This afternoon, preparing for afternoon tea, I decided to open the package and try “blue tea”. As the water came to a boil, I did my research. The buds come from the Butterfly Pea Flower, and they are commonly used to create unique, and colorful, drinks including Thai Welcome Tea.

Thai Welcome Tea

Butterfly Pea Flowers

This flowering plant is native to tropical Thailand and Malaysia, but has been introduced to Africa, Australia and America. The butterfly pea is a perennial herbaceous plant that grows as a vine or creeper in damp, neutral soil. The most striking feature about this plant is the color of its flowers, which are a deep vibrant blue with light yellow markings.

In Southeast Asia, the flower is used as a natural food colouring. In Malaysia, it’s customary to add a few buds of this flower to a pot of white rice, which tints the rice a bluish color. In Thailand, a syrupy blue drink is made called nam dok anchan. It’s sometimes consumed with a drop of lime juice to increase acidity and turn the juice purple.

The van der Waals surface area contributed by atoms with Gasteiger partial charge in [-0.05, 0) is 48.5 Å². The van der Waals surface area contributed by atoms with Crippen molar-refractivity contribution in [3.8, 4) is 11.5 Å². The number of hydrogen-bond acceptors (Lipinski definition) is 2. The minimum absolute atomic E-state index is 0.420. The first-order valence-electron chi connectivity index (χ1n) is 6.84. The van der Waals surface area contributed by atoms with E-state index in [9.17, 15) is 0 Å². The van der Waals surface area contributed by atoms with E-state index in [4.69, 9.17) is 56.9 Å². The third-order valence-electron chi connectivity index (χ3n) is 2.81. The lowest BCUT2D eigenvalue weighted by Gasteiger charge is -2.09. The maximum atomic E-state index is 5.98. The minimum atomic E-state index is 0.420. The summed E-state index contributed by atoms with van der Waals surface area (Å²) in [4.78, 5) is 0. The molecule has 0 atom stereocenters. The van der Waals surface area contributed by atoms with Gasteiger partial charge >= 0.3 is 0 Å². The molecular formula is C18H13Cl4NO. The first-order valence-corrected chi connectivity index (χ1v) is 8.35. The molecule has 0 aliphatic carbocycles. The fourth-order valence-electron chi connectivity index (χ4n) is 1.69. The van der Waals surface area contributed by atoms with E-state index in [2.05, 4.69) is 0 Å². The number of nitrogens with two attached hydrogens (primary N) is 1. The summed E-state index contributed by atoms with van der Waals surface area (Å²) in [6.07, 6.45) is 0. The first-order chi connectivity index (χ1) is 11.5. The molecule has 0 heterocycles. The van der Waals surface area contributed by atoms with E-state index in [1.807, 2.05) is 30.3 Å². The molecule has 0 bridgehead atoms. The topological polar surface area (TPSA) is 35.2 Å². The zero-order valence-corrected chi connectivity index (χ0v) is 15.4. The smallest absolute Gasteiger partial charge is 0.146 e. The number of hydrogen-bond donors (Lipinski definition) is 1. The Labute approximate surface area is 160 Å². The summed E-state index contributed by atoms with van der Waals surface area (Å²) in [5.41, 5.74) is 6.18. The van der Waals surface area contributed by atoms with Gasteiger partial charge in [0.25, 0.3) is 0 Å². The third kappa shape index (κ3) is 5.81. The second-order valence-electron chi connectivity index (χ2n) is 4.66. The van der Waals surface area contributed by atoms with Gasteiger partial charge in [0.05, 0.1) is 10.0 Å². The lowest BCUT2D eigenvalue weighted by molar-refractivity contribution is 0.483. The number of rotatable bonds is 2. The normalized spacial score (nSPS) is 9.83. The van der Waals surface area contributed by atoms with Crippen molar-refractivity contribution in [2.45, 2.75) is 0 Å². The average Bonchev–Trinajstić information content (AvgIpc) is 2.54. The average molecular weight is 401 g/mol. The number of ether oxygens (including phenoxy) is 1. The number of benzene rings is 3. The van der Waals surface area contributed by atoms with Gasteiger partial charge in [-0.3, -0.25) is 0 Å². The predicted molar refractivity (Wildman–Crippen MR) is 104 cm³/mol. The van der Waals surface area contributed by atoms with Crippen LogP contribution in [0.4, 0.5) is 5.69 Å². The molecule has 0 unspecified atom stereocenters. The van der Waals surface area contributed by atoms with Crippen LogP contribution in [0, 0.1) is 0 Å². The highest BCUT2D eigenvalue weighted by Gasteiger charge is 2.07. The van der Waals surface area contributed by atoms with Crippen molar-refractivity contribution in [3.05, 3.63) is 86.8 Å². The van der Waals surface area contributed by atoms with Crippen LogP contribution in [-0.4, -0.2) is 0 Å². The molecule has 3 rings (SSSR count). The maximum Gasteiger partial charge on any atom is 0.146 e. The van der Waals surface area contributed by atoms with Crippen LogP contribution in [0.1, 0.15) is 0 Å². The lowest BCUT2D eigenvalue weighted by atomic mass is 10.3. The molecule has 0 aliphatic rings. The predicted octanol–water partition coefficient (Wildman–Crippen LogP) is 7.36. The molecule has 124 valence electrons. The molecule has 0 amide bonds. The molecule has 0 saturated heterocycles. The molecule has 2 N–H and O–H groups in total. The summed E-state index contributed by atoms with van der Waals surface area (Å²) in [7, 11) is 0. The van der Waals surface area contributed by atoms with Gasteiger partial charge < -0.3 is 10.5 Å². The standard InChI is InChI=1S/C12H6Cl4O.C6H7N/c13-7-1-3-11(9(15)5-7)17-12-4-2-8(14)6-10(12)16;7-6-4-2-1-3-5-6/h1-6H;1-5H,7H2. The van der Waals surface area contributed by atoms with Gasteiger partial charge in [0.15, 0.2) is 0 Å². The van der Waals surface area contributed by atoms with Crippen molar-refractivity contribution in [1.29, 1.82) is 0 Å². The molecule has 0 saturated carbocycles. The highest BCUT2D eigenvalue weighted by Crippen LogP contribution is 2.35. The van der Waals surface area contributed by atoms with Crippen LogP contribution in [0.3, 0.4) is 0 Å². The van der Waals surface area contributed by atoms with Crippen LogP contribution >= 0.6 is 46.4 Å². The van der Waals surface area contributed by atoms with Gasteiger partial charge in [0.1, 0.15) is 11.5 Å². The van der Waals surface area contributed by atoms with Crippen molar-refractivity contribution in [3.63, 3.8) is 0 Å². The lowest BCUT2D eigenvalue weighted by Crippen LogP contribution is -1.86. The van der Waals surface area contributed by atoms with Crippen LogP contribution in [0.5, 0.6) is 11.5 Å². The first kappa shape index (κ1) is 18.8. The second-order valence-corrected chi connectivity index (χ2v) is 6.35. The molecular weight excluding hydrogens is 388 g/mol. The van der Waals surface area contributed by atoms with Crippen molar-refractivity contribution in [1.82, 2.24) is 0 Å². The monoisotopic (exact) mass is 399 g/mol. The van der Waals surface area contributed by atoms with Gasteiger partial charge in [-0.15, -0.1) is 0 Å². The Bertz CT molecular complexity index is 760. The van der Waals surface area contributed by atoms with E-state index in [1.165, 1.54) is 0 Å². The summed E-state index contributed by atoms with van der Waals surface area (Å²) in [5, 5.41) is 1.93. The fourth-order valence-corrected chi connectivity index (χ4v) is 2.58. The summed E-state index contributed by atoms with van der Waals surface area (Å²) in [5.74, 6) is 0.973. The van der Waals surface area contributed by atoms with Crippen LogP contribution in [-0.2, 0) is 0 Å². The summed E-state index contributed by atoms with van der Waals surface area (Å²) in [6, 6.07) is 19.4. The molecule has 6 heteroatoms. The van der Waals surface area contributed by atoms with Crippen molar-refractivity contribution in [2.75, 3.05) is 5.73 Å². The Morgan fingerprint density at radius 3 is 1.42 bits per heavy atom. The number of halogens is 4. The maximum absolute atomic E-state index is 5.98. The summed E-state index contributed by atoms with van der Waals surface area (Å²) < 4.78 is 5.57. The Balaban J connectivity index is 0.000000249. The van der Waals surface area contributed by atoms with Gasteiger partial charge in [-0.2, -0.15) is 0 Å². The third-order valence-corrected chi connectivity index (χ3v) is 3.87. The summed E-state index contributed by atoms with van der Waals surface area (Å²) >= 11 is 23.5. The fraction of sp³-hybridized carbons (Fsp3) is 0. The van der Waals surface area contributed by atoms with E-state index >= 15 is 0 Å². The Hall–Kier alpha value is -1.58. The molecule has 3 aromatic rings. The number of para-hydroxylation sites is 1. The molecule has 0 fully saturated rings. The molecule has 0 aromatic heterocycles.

Butterfly pea flower tea is made from the flowers and can include dried lemongrass. The tea changes color depending on what else is added to the liquid. Lemon or lime juice turns the liquid purple. Adding honey and lemon juice to the tea, which can be served hot or iced, is called Welcome Tea in Thailand.

Thai Welcome Tea

Thai Welcome Tea

Thai Welcome Tea

Reading about the Welcome Tea, I was intrigued by the reported color change when lemon or lime juice is added, and decided to try it. This is Try This Tuesday, after all!

I poured boiling water over two teaspoons of dried butterfly pea flowers and covered the mug so it could steep. The water immediately began to turn blue. The longer the tea steeped, the darker the color became.

Thai Welcome Tea

From Blue to Purple

I removed the flowers from the tea after about 10 minutes. My butterfly pea flower tea was a rich cobalt blue. Before I added honey and lemon juice, I cautiously sipped the hot tea. I wasn’t sure what to expect, from a dark blue tea, however the flavor was light and subtly earthy, similar to a high quality green tea.